The fallout from American Airlines' pilot scheduling glitch could cost the company $10 million.
The figure comes from a recent JPMorgan report estimating the total price of the airline's decision to double pay for pilots who have offered to fill in around the December holidays.
Last week, the Allied Pilots Association, which represents American Airlines pilots, revealed that thousands of holiday flights were without pilots because a system scheduling error had accidentally given too many employees time off in December.
To fix the problem, American and the union negotiated a pay increase for pilots who offered to fly the unassigned flights. American and the union have said no flights will be canceled.
The APA said on Sunday that those employees who will be piloting flights affected by the glitch will make 200% wages -- an increase from the 150% discussed earlier.
"We've reached an agreement that we believe will ensure that our customers' holiday travel plans are not disrupted while also recognizing our pilots' extra efforts to help resolve this challenge," the APA said.
JPMorgan airlines analyst Jamie Baker wrote in the report that "initially, we were somewhat disappointed by the 200% headline."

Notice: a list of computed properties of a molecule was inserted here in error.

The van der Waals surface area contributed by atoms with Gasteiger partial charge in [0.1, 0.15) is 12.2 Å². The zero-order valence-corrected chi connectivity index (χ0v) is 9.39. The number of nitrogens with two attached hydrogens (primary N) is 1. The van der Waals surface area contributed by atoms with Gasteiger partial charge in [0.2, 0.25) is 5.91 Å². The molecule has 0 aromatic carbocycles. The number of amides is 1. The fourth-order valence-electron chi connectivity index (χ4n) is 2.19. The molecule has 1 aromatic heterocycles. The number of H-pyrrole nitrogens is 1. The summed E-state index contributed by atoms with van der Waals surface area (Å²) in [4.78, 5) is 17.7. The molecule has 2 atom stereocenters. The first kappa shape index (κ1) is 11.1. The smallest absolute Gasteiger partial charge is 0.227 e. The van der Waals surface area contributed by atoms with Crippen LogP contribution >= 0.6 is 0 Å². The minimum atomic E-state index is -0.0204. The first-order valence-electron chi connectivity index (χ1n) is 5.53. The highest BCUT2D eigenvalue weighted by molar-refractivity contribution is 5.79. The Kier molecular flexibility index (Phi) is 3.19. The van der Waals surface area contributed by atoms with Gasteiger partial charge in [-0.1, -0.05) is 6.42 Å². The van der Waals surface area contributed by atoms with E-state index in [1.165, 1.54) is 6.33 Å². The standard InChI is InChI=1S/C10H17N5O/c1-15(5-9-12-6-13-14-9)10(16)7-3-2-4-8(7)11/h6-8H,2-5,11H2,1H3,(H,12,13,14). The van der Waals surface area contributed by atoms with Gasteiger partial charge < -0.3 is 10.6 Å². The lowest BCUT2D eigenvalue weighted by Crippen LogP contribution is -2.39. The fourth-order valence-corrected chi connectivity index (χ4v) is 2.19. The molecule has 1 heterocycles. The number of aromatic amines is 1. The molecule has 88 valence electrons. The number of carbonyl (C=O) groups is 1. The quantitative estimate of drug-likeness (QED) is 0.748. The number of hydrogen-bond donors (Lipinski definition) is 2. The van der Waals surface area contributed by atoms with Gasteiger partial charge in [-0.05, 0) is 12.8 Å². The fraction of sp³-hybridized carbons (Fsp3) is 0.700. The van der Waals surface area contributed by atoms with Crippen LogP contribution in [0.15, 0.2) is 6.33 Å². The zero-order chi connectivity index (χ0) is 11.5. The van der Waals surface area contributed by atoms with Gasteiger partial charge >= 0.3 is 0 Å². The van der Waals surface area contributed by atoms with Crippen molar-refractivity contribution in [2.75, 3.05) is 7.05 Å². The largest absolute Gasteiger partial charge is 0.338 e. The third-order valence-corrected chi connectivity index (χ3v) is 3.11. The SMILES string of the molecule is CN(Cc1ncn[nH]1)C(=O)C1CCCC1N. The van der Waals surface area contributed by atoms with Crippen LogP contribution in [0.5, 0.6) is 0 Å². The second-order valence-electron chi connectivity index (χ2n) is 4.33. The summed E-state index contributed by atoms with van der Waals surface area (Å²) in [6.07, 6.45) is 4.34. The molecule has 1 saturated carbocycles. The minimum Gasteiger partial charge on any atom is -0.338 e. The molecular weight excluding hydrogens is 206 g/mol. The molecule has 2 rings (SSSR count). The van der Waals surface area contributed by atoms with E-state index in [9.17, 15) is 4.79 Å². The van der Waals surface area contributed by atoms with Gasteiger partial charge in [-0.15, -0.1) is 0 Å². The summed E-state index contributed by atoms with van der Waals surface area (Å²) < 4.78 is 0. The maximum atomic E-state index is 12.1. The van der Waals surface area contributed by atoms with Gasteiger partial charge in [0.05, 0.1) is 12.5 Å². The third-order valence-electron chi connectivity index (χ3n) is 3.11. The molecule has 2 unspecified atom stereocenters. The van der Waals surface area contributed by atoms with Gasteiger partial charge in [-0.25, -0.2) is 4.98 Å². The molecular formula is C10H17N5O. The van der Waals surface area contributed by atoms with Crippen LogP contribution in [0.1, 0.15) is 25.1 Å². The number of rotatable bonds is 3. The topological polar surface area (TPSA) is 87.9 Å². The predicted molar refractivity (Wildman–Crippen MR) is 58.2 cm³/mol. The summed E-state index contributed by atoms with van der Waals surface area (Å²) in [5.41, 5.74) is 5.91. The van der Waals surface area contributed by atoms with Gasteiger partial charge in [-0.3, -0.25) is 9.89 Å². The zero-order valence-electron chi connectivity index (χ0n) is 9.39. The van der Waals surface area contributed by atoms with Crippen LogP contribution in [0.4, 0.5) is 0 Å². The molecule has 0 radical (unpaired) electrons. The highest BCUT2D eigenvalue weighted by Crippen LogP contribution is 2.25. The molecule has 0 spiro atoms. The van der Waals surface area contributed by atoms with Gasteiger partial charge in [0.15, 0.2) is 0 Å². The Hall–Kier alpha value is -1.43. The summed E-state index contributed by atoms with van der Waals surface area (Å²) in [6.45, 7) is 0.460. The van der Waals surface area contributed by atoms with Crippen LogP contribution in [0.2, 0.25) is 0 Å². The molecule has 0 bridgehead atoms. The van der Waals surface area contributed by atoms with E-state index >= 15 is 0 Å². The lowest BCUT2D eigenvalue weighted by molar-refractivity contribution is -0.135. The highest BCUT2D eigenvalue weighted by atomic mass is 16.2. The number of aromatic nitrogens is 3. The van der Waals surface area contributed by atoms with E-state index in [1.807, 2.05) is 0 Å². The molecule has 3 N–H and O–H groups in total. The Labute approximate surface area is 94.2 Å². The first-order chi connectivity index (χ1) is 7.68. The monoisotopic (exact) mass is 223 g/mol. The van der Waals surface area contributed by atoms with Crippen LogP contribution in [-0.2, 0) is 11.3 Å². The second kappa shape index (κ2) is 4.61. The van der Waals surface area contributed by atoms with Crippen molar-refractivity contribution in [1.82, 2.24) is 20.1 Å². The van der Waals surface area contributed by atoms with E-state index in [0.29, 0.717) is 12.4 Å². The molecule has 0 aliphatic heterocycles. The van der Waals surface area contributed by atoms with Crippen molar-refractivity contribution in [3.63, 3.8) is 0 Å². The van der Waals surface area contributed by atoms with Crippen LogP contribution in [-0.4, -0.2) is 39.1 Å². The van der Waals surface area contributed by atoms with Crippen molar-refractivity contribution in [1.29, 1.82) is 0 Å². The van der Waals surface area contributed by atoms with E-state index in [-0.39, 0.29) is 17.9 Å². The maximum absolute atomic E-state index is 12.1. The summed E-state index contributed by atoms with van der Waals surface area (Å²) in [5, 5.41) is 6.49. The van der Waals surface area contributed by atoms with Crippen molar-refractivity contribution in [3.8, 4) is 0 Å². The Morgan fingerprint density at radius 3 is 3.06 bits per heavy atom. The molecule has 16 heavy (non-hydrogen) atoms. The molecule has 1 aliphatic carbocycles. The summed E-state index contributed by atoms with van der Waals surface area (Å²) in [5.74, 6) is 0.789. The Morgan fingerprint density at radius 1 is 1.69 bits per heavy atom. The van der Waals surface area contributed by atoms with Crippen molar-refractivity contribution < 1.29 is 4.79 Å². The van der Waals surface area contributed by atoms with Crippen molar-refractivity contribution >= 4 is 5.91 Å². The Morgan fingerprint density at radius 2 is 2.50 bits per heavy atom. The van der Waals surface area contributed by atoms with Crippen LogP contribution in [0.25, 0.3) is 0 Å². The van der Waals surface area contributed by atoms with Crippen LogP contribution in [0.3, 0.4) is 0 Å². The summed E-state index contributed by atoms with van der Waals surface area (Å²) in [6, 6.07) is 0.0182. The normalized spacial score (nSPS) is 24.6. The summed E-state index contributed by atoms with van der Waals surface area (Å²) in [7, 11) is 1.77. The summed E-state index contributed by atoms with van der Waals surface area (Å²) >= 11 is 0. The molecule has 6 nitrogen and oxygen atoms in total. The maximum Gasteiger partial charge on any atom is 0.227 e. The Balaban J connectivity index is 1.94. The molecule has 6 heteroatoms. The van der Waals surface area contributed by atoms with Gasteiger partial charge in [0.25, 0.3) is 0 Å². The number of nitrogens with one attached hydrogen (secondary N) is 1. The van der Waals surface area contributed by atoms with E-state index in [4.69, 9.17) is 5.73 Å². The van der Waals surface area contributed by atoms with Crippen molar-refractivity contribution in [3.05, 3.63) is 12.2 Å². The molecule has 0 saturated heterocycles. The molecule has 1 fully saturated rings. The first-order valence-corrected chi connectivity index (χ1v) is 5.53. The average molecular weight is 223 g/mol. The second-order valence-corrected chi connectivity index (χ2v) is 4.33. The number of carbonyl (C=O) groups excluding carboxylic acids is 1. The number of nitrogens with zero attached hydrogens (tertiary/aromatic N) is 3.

"After all, the existing contract affords management the discretion to pay 150% for these types of events," he said.
Ultimately, however, Baker concluded that the decision to double pilots' pay could stave off bad press and passenger anxiety, adding that the "difference between a 150% and a 200% pay rate [is] sufficiently immaterial."
Baker reached the $10 million figure by estimating pilot pay in December as a percentage of American's quarterly wages and benefits and determining that about 1,500 flights will be flown by pilots making 200% pay.
Helane Becker, an airline analyst for Cowen, was harsher on the decision. She wrote on Monday that the move "created no goodwill for American as in our view the union continues to take advantage of their company."
American Airlines said it generally does not comment on analyst reports.